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Letting the Air Out

     I threw off the covers, leapt out of bed, brushed my teeth and threw my clothes on; skipped the shower and exercises. A glance at the digital clock on my Bose radio—I could make it!

     It was Sunday so Christy was home to help Paul if he needed it. As I rushed to the door, I told them I was going out for breakfast and I’d be back by nine-thirty, in time for Christy to get Rocco, her little Shih Tzu, to Petco for his ten o’clock grooming appointment.

     The morning air was fresh with the aroma of rosemary; my beloved Mazda6 was damp with dew from the night before. I swiped the windshield clear and backed out of the driveway. If I got there early enough, my niece Kathy would still be there. Otherwise I’d eat solo, with my Kindle for company. I turned my Mazda out onto the street and was halfway to the corner when -  

     BEEEEP!!!—I jumped out of my seat! The beep seemed to come from the dash so I looked for anything unusual there. No-o-o. Yes. The pale orange U-shaped icon grinned at me. I knew that face all too well: low tire pressure. So much for breakfast with Kathy. I turned around and pulled back into the driveway. The tires looked pretty much the same as usual so I poked each one a couple of times. Maybe the right front?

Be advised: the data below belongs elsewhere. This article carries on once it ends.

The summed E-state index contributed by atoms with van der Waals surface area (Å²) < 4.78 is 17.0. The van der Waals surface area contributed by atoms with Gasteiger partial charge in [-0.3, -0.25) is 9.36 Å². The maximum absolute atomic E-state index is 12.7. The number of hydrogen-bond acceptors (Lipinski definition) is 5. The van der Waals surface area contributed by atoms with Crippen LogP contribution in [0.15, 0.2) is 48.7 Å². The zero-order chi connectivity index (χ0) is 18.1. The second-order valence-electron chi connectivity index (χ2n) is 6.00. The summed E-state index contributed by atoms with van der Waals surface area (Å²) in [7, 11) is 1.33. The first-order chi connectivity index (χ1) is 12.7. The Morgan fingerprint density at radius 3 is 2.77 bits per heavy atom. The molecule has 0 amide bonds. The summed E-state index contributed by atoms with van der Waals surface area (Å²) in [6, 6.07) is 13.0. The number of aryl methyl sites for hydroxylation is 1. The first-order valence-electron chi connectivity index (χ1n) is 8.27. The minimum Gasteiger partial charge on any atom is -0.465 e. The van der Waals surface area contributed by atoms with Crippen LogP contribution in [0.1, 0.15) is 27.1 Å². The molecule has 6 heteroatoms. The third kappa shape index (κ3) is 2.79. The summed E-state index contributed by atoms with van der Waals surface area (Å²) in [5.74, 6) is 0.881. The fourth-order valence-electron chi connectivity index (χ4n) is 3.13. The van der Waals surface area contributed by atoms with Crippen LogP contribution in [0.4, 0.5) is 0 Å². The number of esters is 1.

Christy came outside and looked at the tires, too. Since they looked fairly normal, she said it must be a slow leak; I should just go to the gas station on the corner, fill it up with air and go on to breakfast.

     At the station I pressed the numbers for the code to activate the air pump. I stuck the hose connector onto the valve stem of the right front tire and checked the pressure gauge when it popped out of its sleeve. Definitely low pressure. I pressed the lever and held it, seemed like forever, but the tire wasn’t getting any fatter. I let go and pressed again. This time the air whooshed out. I kept pressing and un-pressing but nothing changed. Same thing happened on the other front tire, which also showed low pressure. Was I putting air in—or letting it out? I gave up.

     When I got home, with grimy gas station hands, the front tire was totally flat. I washed my hands and texted my two sons. “Got a flat tire. Can either of you help?” They replied instantly: “I thought you had Triple A, Mom.” Thanks, Bryan. Thanks, Craig. What I didn’t tell them is that I was too embarrassed to call Triple A. I’d called them four times in the last three months.

     The Triple A guy was tactful; he never mentioned my recent frequent flyer use of their services, but then, as I handed him my membership card, “13 YEAR MEMBER” stamped on the card in gold letters caught my eye.

     Not bad. In thirteen years, I’d only used my card five times.

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